Ferrets and mice are often used in influenza research, but neither is truly ideal.
So in recent years a number of researchers have looked at guinea pigs as possible model mammalian host for influenza virus studies (see PNAS The guinea pig as a transmission model for human influenza viruses by Peter Palese et al. 2006).
The success in using guinea pigs in lab studies has led some scientists to wonder just how guinea pigs might fit into the hosting and spread of flu viruses outside of the laboratory.
Which brings us to a dispatch (again from Peter Palese et al.) that was published yesterday in the EID journal called:
Victor H. Leyva-Grado, Samira Mubareka, Florian Krammer, Washington B. Cárdenas, and Peter Palese
To determine whether guinea pigs are infected with influenza virus in nature, we conducted a serologic study in domestic guinea pigs in Ecuador. Detection of antibodies against influenza A and B raises the question about the role of guinea pigs in the ecology and epidemiology of influenza virus in the region.
Guinea pigs are raised and used as food in parts of South America (Peruvians reportedly consume more than 65 million of them each year, and they may also be found on the menu in Bolivia, Ecuador, and Columbia).
While the consumption of guinea pigs may seem an unusual culinary choice to many of us, it is so entrenched in the Andean culture that in 1753 - when Marcos Zapata painted his version of `The Last Supper’ for Peru (which now hangs in The Cathedral Of Cusco ) - he depicted Christ and the Apostles dining on a platter of cuy, or guinea pig.
Photo Source – Wikipedia.
But I digress . . .
Most of these animals are raised on small farms, and often in close contact with other livestock as well as humans.
Given these conditions, and their propensity for hosting and spreading influenza in laboratory studies, a seroprevalence study was undertaken to see how widespread influenza infection among guinea pigs might be outside of the laboratory.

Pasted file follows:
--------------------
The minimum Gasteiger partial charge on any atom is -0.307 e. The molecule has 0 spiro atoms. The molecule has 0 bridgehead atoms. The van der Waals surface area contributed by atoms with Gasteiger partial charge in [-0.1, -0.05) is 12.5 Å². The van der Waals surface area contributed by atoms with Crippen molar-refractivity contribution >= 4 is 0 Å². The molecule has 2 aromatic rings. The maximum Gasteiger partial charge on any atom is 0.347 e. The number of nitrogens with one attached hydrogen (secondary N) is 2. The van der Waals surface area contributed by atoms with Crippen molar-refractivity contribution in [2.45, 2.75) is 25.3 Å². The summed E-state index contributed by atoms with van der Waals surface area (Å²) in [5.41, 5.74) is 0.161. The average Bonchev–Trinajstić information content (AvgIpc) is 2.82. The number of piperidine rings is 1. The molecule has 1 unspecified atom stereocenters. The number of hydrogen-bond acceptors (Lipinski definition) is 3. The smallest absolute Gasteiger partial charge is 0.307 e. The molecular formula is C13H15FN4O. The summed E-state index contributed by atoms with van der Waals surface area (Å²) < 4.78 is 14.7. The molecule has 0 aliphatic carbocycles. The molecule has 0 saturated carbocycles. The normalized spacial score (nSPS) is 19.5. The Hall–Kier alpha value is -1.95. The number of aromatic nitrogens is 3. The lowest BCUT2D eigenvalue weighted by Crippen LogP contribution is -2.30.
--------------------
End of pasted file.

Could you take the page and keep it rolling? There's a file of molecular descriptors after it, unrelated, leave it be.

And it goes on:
This study examined blood samples from 40 guinea pigs taken from 3 locations across Ecuador, and subsequently found evidence of previous Influenza A infections in a unusually large number of them.
The surprises (of which there were several) included:
- The high percentage of positive influenza A samples (50% H1, 45% H3)
- The detection of several (n=14)animals carrying antibodies to an H5 virus
- And perhaps the biggest surprise of all – finding evidence of influenza B infections (previously only thought to infect humans) in 27 of the 40 samples tested.
An earlier seroprevalence study of influenza A among humans in Ecuador showed a seroprevalence of H1 (5.1%) and H3 (5.5%) - about 1/10th that found in these guinea pigs.
The authors suggest that the way these animals are raised (caged together and in close quarters) may facilitate the spread of influenza.
The discovery of H5 antibodies is intriguing, but since this study only tested only for seroreactivity to parts of the H5 virus, further study will be required to identify and quantify the prevalence of avian influenza viruses in this population.
And the last finding - that of Influenza B in roughly 2/3rds of the samples – support the idea that this type of influenza can be readily transmitted from humans to other hosts.
The authors write:
Further studies are needed to isolate and characterize the type B influenza virus present in the population of guinea pigs to determine if there has been an adaptation to the new host or if the guinea pig is only a transient reservoir for the human virus.
The authors conclude this dispatch by stating:
We did not determine whether guinea pigs are an incidental host for influenza virus infection or, if instead, the virus has been adapted to these animals or if guinea pigs are a natural reservoir for some influenza viruses. To this end, virus isolation and characterization would be necessary to determine the virus strains circulating in this population. In the laboratory, guinea pigs are infected and efficiently transmit influenza viruses to naive hosts without showing any overt clinical signs of disease (1). Therefore, further studies are needed to address the specific role of guinea pigs raised as livestock in the ecology and epidemiology of influenza viruses in the region.
For more details on the methods used, the full text is available online at this link.
While this research might seem a bit obscure to all but the most ardent infectious disease geeks, it serves to show just how little we still know about influenza viruses and their host range, and that there are still plenty of surprises waiting out there yet to be uncovered.